Most traditional election systems are far from ideal. They tend to rely on a number of trusted parties who have the ability to conspire to change the outcome of the election or reveal the way particular voters voted. These systems generally work because most of the trusted parties are either trustworthy or have little trust in each other, and thus no conspiracy takes place.
The voting systems used for national elections in the United States are generally designed to satisfy all of the core properties to some degree. However, there is no official set of criteria which voting systems throughout the U.S. are required to satisfy . In most systems there are opportunities for votes to be changed, lost, or incorrectly recorded during the counting process. Although inaccurate tallies may be the result of fraud, all documented inaccuracies in computerized vote tallying have been the result of problems with or misuse of the voting equipment or software. For example, a 1984 Carroll County, Maryland school board election was incorrectly tallied by a computerized tallying system after an election administrator accidently installed the wrong utility program for reading ballot cards . The use of absentee ballots gives national elections the mobility property, allowing voters to cast their votes from almost anywhere they want. However, absentee ballot systems tend to reduce privacy further and increase the opportunity for ballots to be changed or lost. Despite these procedural shortcomings, it would be difficult for a national election to be thrown because of the large number of precincts and the diversity of voting systems used. In addition, vote buying is probably rare because it is nearly impossible for a voter to prove how he or she voted after leaving the polling booth. (However, vote buying can occur easily when absentee ballots are used.)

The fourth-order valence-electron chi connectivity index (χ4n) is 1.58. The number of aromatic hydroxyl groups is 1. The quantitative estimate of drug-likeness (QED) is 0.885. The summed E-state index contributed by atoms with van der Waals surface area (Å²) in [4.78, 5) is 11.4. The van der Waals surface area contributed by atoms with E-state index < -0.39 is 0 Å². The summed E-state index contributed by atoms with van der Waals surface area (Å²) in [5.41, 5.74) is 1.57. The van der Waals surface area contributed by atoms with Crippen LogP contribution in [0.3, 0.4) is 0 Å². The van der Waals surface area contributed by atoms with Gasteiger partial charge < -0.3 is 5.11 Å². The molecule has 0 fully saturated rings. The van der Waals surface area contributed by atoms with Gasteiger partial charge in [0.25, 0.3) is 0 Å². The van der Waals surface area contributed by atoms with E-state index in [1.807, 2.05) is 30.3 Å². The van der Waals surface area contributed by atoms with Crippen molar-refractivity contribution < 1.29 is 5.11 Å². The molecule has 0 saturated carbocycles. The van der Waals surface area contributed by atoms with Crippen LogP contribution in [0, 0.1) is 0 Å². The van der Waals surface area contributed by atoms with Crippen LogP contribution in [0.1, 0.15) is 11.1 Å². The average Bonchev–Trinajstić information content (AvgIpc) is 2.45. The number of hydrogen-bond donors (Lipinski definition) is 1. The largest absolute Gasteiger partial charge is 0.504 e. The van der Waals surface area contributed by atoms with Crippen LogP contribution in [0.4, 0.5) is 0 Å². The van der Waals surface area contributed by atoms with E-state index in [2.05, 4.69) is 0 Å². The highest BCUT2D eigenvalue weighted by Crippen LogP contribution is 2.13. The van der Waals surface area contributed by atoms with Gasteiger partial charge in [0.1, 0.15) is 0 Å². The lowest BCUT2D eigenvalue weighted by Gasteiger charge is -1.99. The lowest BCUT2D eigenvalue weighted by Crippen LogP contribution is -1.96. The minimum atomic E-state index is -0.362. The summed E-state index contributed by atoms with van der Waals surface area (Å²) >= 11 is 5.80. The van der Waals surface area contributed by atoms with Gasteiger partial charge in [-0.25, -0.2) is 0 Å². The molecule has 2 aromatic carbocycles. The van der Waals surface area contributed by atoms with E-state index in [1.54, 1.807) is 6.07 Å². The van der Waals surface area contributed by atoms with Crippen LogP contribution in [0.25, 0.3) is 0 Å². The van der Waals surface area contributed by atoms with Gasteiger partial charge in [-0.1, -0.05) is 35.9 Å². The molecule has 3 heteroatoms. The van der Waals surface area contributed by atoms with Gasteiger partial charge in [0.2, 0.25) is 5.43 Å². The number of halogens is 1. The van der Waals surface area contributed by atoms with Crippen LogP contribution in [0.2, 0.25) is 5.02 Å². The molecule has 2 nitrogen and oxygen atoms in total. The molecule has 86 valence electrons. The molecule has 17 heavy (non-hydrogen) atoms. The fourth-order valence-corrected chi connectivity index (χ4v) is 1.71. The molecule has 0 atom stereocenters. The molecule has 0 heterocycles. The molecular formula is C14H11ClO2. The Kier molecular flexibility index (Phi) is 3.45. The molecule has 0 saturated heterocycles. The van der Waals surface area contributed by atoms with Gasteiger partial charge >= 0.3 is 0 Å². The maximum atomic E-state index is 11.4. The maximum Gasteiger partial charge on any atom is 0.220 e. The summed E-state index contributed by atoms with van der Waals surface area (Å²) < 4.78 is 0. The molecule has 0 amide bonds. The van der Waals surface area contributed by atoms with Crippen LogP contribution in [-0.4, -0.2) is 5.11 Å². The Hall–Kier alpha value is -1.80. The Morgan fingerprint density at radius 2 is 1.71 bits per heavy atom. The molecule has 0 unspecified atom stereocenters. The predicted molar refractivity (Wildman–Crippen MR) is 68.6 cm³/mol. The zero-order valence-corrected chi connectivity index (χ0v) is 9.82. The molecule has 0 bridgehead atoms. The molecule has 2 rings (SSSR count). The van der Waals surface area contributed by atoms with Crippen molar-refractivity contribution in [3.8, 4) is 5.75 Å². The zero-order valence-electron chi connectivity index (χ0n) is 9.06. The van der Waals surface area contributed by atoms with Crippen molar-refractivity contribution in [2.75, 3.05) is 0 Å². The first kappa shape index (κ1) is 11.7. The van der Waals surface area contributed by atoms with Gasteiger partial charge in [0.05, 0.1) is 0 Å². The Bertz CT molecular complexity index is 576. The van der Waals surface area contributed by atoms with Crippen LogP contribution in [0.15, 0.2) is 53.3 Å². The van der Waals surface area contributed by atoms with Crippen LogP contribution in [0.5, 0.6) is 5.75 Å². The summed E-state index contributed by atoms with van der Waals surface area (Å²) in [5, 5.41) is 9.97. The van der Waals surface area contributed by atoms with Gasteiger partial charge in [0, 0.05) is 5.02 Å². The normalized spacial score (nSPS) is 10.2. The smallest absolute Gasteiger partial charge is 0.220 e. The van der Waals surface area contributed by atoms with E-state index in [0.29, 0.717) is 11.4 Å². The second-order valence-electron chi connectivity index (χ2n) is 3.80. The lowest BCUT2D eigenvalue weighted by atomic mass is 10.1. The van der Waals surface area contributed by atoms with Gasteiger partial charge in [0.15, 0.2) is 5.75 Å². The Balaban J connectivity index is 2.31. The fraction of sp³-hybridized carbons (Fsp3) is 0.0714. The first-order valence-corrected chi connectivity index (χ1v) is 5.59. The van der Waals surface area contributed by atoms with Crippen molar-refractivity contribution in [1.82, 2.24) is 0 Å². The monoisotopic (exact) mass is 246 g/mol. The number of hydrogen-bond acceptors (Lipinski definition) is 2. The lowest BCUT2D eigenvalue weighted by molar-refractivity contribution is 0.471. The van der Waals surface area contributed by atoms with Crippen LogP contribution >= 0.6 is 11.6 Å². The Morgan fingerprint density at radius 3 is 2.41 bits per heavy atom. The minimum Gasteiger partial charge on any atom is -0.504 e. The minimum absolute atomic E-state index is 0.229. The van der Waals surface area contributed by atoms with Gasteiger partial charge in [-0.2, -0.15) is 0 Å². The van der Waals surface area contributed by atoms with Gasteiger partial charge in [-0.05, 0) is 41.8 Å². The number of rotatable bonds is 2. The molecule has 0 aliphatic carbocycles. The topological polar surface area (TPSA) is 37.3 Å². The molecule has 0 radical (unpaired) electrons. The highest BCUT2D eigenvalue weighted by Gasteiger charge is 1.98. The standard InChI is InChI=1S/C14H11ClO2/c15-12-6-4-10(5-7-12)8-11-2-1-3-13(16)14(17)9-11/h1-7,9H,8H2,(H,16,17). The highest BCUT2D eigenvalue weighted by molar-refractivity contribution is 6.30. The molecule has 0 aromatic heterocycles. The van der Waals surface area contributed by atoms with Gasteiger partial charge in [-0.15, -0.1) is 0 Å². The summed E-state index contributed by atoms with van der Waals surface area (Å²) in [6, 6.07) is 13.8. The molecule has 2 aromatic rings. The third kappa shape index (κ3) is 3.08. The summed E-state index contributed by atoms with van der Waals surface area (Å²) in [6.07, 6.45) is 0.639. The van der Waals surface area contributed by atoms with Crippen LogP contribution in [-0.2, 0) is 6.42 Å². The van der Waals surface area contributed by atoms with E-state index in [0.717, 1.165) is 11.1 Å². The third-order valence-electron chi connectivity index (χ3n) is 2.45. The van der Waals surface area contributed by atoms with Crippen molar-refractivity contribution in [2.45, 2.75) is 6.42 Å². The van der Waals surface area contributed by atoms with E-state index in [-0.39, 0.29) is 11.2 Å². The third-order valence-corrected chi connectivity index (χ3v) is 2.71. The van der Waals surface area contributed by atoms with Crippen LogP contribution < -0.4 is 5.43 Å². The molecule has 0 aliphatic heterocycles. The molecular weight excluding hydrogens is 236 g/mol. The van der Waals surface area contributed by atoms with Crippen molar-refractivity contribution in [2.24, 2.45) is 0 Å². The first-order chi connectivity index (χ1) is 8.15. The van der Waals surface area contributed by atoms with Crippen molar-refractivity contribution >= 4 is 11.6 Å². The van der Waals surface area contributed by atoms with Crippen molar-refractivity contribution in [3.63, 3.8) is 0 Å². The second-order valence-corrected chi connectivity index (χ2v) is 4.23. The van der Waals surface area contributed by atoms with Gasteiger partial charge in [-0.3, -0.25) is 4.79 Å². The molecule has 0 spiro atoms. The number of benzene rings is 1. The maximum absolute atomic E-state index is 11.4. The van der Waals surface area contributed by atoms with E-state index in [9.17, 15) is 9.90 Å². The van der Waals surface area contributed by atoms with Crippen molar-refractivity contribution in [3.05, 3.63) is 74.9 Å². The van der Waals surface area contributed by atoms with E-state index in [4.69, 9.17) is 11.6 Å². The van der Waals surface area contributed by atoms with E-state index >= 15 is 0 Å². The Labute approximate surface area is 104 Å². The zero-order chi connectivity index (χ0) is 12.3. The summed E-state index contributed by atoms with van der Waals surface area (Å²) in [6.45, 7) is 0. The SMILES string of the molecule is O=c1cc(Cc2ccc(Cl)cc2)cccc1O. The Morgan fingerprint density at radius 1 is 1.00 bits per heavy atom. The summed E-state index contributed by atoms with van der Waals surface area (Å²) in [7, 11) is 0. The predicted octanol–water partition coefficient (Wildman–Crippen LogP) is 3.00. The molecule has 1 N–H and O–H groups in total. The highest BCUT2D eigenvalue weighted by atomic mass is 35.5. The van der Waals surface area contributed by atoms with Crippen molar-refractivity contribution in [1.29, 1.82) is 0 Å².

The systems used for national elections are usually also used for local elections in the United States. However, when used for local elections these systems are more likely to be abused because a relatively small number of precincts contribute to the final vote tally. With over 10,000 election officials participating in U.S. national elections, widespread fraud or negligence is not likely to go undetected .
Large professional, social, and special interest organizations tend to hold their elections through mail-in balloting. These systems allow voters to cast their votes from virtually any location, however, they often sacrifice accuracy and privacy. This method usually works because organizations that use this system tend not to hold highly controversial elections. In addition, they often hire a disinterested party to run their elections.
Many states also use mail-in balloting for some elections, especially in small precincts. Generally voters are asked to submit their ballots in double envelopes to protect their privacy. Probably the largest organization to use mail-in balloting to date is the Teamsters. In 1988 the Teamsters sent mail ballots to 1.5 million members. According to Teamsters election officers, the only problems encountered were a few attempts to vote multiple times or intimidate voters. Nonetheless, many people are still skeptical about the security of mail-in balloting. The California and Kansas Supreme Courts have both ruled on cases involving mail-in balloting. In both cases the courts refused to strike down laws allowing mail-in balloting, despite the Kansas court acknowledging that ``vote by mail increases the potential for compromise of secrecy and opportunity for fraud'' .
Most traditional election systems can be verified only by party representatives or trusted third parties. It is generally not possible for voters to verify that individual votes were counted correctly. In addition, while the verification process can often detect procedural problems and large discrepancies between the final tally and the number of voters who visited the polls, it usually cannot correct inaccuracies.